This may be an unpopular opinion but I believe you drive someone to commit adultery… if you’re not supporting your partner, or being affectionate, if you’re constantly bickering, lost your passion and aren’t having sex, if you let yourself go, and stop taking care of your mind and your body and put your children first, you’re asking to be cheated on. Why would I say such a terrible thing? Because it’s true and you may be in denial.

Why she is as cute as a button! And about as bright as one, too. Them’s still fighting words, Little Miss Two Years Married.

First and foremost, no, you absolutely, positively, 100% do not drive anyone to commit adultery. Cheating on your partner is a choice. Just like talking about your problems is a choice. Just like filing for divorce or choosing counseling are both choices. No matter how awful you may be as a partner you do not force another person to cheat. Period.

Secondly, I must again point out the likes of Christie Brinkley, Eva Longoria, Jennifer Aniston, Gwen Stefani, Halle Berry, Jennifer Garner… I could go on and on. They’re all thin and beautiful and yet they were all cheated on. There are also thousands if not millions of “fat” women out there who have faithful husbands, men that wouldn’t dream of cheating on their wives. Women don’t get cheated on because they’re not thin enough or they haven’t bothered with doing their hair and putting on makeup. They get cheated on because they made the mistake of being with a man who felt entitled to cheat. Feel free to switch it around if you’re a man reading this and you’ve been cheated on.

And once again I will stress that I am not saying once you get married or partner up you should stop brushing your teeth, let your hair become a rat’s nest, throw out all of your makeup, toss your deodorant, and wear ratty, stained, ill-fitting clothes. I’m also not saying that ignoring your partner, burying your head in video games, your phone, your work, or any other thing that might take over your life, refusing to have sex or be affectionate, or refusing to do anything with that person you’ve married is okay. It’s not. You need to be present. You need to engage.

What I am saying is that life happens. When you get more comfortable around a person you’re more apt to let your hair down. You don’t feel the need to be dressed to the nines all the time, or wear a face full of makeup. Maybe you even <gasp> wear a comfortable pair of sweats and an old sweatshirt around the house while you watch Hallmark movies on a lazy weekend.

Keep in mind, too, that when you’re dating you get breaks from each other. Those breaks are when you get to clip your toenails, fart, go braless and wear the most comfortable yet shapeless pair of lounge pants you own.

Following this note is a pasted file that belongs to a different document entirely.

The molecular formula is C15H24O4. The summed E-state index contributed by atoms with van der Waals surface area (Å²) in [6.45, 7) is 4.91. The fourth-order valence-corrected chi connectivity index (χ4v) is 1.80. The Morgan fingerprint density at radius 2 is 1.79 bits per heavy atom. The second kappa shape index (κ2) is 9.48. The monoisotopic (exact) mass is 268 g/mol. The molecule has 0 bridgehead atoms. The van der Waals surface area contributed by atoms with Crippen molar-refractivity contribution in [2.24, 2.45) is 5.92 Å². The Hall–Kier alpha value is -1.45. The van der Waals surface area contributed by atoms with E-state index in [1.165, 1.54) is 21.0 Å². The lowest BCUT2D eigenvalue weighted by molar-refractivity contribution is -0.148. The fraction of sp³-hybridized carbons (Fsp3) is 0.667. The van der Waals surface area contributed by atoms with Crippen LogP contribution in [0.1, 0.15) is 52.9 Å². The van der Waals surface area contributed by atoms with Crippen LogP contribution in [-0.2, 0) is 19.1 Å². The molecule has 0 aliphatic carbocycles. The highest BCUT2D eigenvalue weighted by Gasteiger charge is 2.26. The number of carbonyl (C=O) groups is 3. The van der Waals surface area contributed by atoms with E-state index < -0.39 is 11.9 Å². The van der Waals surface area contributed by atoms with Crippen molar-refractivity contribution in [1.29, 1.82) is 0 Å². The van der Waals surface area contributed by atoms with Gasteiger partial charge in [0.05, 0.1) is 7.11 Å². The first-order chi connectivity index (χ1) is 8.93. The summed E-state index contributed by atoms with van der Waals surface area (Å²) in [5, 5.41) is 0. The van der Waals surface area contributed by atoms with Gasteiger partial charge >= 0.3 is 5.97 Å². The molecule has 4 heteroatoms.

And when little kids make an appearance in your life all kinds of shit happens! Some days just managing to take a damn shower is an accomplishment. These are little tiny human beings who are completely dependent upon you. It is now your job to make sure they reach adulthood. If you don’t feed them because you’re too busy squeezing into your bustier and pole dancing for your husband, they’re going to starve. Once again I go back to: It’s a season in your life. Season’s change. Just because you’re not fucking around the clock right now, when you have little children, doesn’t mean you won’t once again be fucking around the clock later in a few short years. Plus the fact that so many people have multiple children and those children are generally spaced somewhere between 18 months and 3 years apart tells me you are having sex even if it’s not as often as you’d like.

She takes a belated weeklong honeymoon without her child and all of a sudden she’s a marriage expert. She’s still in the early days. Life hasn’t smacked her around much. She’s got a two year old and an infant. Her obstacles so far seem to include getting pregnant, getting married, getting pregnant a second time and finding an apartment. Wait until you have to hurdle job loss, pregnancy loss, getting a pet, switching careers, taking care of an aging or sick parent, a pet dying, parent dying, child having problems in school, moving hundreds of miles away from your friends and relatives, parent-teacher conferences, school parties, school performances, school awards, bankruptcy, starting your own business, going back to school, shuttling kids to various extracurriculars, having your weekends taken up with said extracurriculars…